If your agent doesn’t know what you’re about, doesn’t understand your strengths, hasn’t seen you in all of your glory, then you’ve got a problem because how are they supposed to know which roles to push you for? So it’s really important that once you’ve done all of this work and you do have everything in place, all of your marketing materials, you’ve done the personal work, you’re clear on who you really are and who you want to be as and as an actor and the roles you want to play, you need to have that talk with your agent to make sure that you’re on the same page and that is going to make everything so much smoother moving forward.
Now the final thing to keep in mind is that your personal brand is going to change because you do. As humans, we’re always growing and evolving and going through different experiences that affect our personalities and our preferences. And so the idea is not to find your personal brand and lock it in place and have it never change for the rest of your life. It’s to know that it’s an evolving process. So you’re going to do your best to figure it out now, but then you get to keep tabs on it. And if you feel like the way your coming across as a person is starting to really change in the future, just make sure that it’s still consistent with your photos, with your demo real, with the way you’re dressing. And update it as you need to.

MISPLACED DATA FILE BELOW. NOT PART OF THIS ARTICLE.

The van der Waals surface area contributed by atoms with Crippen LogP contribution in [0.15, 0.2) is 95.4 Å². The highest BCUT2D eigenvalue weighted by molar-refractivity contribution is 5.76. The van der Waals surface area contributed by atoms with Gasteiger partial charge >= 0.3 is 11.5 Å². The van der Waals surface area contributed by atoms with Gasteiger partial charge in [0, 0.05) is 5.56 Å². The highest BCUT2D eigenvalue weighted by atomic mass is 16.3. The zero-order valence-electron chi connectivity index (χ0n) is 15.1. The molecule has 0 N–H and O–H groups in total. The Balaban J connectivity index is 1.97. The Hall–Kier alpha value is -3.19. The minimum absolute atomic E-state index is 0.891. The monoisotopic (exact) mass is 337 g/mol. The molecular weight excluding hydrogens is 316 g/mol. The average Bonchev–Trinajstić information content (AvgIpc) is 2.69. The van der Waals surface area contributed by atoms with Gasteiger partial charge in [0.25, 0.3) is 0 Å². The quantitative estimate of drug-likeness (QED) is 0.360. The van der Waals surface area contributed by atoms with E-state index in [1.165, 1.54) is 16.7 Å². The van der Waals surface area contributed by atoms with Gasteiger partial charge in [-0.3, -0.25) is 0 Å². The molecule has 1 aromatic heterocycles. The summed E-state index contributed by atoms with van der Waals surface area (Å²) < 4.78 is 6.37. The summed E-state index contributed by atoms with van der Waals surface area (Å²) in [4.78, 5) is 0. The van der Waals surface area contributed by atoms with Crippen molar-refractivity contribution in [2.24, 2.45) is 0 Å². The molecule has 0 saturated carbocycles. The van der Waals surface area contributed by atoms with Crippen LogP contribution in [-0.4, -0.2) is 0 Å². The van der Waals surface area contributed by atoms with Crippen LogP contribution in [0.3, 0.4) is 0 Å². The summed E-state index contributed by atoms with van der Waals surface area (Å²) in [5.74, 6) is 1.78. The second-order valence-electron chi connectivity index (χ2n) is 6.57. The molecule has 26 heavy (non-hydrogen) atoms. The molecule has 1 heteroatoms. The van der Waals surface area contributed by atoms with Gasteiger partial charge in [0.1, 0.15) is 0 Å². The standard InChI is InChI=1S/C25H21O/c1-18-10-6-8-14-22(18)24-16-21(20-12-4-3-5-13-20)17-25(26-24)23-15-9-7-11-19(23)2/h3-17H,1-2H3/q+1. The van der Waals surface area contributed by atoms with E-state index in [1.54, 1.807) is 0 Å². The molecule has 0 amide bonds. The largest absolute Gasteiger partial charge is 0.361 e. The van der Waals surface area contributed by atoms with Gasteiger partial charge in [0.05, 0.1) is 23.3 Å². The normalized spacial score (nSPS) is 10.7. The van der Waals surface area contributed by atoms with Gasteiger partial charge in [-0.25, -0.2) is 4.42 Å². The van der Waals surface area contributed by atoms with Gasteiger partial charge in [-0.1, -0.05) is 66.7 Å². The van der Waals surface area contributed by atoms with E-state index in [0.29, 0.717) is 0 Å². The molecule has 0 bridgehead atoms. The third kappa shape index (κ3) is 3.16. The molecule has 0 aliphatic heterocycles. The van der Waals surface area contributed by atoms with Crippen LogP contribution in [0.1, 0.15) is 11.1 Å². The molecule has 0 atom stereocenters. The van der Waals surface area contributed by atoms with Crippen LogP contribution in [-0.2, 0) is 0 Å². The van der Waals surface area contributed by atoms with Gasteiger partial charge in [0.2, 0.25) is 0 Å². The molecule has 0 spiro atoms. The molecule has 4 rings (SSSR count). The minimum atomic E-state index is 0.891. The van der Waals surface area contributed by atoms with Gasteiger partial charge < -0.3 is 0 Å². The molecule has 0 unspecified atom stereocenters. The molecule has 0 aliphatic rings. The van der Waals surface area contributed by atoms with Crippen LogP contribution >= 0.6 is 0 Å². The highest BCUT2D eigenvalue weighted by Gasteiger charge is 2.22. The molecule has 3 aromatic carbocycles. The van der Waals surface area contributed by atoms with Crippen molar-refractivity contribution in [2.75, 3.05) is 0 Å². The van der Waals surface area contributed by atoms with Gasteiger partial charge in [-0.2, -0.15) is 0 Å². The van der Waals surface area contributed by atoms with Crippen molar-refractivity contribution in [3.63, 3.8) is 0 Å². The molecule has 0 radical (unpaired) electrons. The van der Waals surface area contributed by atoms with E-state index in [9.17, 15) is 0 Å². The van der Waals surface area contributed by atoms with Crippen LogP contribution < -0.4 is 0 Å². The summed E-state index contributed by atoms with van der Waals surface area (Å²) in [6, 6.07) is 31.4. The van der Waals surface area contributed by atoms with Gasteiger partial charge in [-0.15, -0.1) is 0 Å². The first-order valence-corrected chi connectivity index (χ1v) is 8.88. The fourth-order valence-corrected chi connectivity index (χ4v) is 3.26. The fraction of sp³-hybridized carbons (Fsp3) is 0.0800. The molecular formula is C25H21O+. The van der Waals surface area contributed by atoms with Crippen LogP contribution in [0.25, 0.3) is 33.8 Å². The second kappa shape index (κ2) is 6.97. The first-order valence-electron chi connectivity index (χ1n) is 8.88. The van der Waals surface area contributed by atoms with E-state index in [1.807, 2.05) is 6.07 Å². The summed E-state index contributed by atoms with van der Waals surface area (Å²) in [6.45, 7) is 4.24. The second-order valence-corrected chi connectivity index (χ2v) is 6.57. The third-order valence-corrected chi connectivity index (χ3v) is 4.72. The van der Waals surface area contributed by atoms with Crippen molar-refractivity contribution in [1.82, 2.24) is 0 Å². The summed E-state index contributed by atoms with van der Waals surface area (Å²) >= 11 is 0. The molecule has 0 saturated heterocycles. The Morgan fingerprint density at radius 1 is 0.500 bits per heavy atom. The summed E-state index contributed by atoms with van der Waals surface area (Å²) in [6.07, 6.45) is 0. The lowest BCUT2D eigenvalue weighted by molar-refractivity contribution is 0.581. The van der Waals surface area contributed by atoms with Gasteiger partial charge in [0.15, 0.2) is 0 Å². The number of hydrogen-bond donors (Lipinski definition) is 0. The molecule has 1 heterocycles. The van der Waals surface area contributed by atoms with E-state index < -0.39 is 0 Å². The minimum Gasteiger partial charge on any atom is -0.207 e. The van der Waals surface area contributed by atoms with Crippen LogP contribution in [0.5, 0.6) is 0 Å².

And same thing, it might be time then to have another chat with your agent and go, “Look, I know I’m still going for these kinds of roles, but I actually think these are the kinds of roles that I’m better suited to these days.” And just make sure that the communication is open with them.